NetWare did the same thing in the late 80s. Here’s Arthur’s take (emphasis mine):

“NetWare’s success depended on attracting software applications to run on NetWare — which was a part of the ecology outside the company’s control. So it set up incentives for software developers to write for NetWare rather than for its rivals. The software writers did just that. And by building NetWare’s success, they ensured their own.”

Again we see similarities with Carvana’s business model. Offer customers the highest price for their used car to build inventory which they can then use to create a more attractive used-car online marketplace. Carvana is (in effect) paying an up-front lock-in tax for the potential to capture the entire market.

Strategy 3: Linking & Leveraging

Linking and Leveraging builds on the ecological model in Strategy 2. In short, a company takes a customer from one “node” in their business to the next “node”. These “nodes” occur during software/product updates. Microsoft shifted its customers from DOS to Windows, then to Windows 95.

Apple does this to an extent, too. Moving customers from the iPhone 5 through 12 Pro.

The key to this web-based strategy is to let other companies (dependents) lock-in their products on top of the dominant product. Arthur explains (emphasis mine):

“The key in web building is the active management of the cross-company mutual feedback … It also means that, rather than attempting to take over all products in the ecology, dominant players in a web should allow dependent players to lick in their dependent products by piggybacking on the web’s success.”

Visa (V) and Mastercard (MA) do this better than almost any company. By providing the payment processing web to the world, they allowed dependent companies (e-commerce, POS systems, digital payments) to create an even stronger rails system.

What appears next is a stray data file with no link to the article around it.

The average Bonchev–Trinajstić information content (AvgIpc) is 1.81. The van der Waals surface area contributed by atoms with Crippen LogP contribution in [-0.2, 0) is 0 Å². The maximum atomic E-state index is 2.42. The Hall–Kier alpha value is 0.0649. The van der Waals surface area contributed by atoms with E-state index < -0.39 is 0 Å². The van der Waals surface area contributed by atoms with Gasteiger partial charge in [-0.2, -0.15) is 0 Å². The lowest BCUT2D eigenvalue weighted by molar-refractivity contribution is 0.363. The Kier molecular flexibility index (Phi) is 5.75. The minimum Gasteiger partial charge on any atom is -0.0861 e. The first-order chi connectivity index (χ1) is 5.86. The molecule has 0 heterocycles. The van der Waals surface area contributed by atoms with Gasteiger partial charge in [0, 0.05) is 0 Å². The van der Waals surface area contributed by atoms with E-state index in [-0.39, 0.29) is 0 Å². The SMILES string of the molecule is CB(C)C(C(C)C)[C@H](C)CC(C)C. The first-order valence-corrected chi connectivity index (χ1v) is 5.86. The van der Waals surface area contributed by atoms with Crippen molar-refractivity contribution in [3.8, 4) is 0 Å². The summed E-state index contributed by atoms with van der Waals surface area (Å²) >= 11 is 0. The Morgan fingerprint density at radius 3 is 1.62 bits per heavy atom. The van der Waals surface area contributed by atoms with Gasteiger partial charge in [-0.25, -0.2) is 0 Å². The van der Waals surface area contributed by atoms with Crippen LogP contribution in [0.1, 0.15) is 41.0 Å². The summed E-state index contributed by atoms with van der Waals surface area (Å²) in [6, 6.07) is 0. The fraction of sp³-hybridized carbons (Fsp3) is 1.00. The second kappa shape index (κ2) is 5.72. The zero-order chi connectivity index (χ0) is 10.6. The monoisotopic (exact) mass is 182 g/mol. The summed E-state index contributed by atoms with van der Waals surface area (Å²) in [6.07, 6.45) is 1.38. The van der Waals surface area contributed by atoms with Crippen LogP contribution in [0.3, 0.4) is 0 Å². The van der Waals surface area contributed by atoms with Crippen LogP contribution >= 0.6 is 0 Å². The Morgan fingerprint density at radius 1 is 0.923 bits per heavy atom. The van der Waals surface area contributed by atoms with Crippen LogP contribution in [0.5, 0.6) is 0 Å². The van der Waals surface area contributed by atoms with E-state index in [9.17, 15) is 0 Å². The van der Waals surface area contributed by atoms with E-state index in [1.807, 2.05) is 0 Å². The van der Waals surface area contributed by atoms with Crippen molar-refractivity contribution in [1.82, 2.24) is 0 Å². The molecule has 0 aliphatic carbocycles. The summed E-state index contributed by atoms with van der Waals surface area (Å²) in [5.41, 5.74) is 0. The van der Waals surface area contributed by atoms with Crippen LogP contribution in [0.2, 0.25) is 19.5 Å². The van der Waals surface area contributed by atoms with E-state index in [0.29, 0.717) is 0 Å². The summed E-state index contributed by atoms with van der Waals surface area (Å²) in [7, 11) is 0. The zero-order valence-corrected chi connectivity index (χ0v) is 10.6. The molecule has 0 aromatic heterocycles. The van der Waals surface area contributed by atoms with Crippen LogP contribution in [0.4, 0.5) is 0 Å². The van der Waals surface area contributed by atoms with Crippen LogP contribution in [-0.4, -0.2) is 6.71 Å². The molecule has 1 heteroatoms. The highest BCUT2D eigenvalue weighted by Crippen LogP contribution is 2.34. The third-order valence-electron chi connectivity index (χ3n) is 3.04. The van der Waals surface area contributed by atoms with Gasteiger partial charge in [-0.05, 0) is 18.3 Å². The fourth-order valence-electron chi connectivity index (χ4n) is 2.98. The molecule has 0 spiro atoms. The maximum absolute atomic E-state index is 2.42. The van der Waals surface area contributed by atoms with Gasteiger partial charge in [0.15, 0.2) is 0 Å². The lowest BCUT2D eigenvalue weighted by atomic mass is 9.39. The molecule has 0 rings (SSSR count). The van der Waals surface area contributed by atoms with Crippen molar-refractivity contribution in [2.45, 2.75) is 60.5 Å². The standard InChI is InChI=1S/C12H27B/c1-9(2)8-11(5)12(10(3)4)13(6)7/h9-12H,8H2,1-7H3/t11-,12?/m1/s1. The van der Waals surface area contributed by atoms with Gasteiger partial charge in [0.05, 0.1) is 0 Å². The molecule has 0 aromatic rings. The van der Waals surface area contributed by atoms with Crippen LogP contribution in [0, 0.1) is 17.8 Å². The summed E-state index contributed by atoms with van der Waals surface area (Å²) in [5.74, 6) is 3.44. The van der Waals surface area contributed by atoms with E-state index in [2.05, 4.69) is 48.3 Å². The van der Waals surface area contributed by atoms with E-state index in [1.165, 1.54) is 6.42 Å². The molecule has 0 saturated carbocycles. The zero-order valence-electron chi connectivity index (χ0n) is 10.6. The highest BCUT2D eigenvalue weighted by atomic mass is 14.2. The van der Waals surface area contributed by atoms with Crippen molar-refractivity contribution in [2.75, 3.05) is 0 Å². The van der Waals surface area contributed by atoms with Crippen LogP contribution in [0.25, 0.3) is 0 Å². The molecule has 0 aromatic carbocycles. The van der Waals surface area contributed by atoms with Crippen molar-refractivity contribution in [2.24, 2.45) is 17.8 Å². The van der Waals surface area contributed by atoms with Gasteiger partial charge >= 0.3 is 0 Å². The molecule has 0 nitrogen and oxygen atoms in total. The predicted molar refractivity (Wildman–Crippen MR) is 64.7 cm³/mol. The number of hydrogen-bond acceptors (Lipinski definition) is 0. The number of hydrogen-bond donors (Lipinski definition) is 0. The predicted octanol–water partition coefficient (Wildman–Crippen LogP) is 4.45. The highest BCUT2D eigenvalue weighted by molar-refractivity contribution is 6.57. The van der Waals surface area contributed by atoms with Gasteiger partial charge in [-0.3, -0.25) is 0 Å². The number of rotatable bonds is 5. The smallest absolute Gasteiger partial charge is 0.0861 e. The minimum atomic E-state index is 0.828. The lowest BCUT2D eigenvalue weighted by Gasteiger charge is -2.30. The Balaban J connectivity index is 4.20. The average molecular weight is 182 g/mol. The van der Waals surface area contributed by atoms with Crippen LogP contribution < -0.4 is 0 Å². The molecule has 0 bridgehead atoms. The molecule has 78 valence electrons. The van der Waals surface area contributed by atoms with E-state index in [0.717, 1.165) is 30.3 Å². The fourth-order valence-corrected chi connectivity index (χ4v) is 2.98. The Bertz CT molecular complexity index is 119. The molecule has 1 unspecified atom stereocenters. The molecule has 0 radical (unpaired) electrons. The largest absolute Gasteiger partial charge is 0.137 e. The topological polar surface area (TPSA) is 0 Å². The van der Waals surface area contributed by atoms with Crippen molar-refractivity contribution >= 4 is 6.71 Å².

Bringing Everything Together

Though six years apart, Romer and Arthur’s work creates a beautiful mosaic for analyzing and understanding how growth works on the company level.

But it’s more than that. Their research gave us the tools to study business models at the frontier of innovation and technological breakthroughs. They help us wrangle the idea of businesses foregoing profits for the sake of long-term competitive advantages.

Romer and Arthur assert that increasing returns businesses play a longer game than their opponents. They trade rival goods for nonrival ideas. Profits for moats.

Here’s how you can install these ideas in your investment process:

  • Focus on top-line and gross profit growth, not net income
  • Study businesses that have the three legs of growth and six legs of increasing returns to scale (look for chairs and insects!)
  • Find businesses trading rival goods for non-rival ideas
  • Invest in industries/markets predisposed to increasing returns to scale

That’s the best part of this business. Go learn at the edge of technology. Make bets on companies trading short-term gains for long-term rewards. Invest in leaders who understand the power of increasing returns to scale through nonrival ideas.

Further reading:

http://tuvalu.santafe.edu/~wbarthur/Papers/HBR.pdf
http://www.economia.ufpr.br/Eventos/Downloads/Minicurso2b.pdf
http://www2.csudh.edu/gsterling/complex.pdf
Paul Romer: Ideas, Nonrivalry and Endogenous Growth
http://www.dklevine.com/archive/refs42232.pdf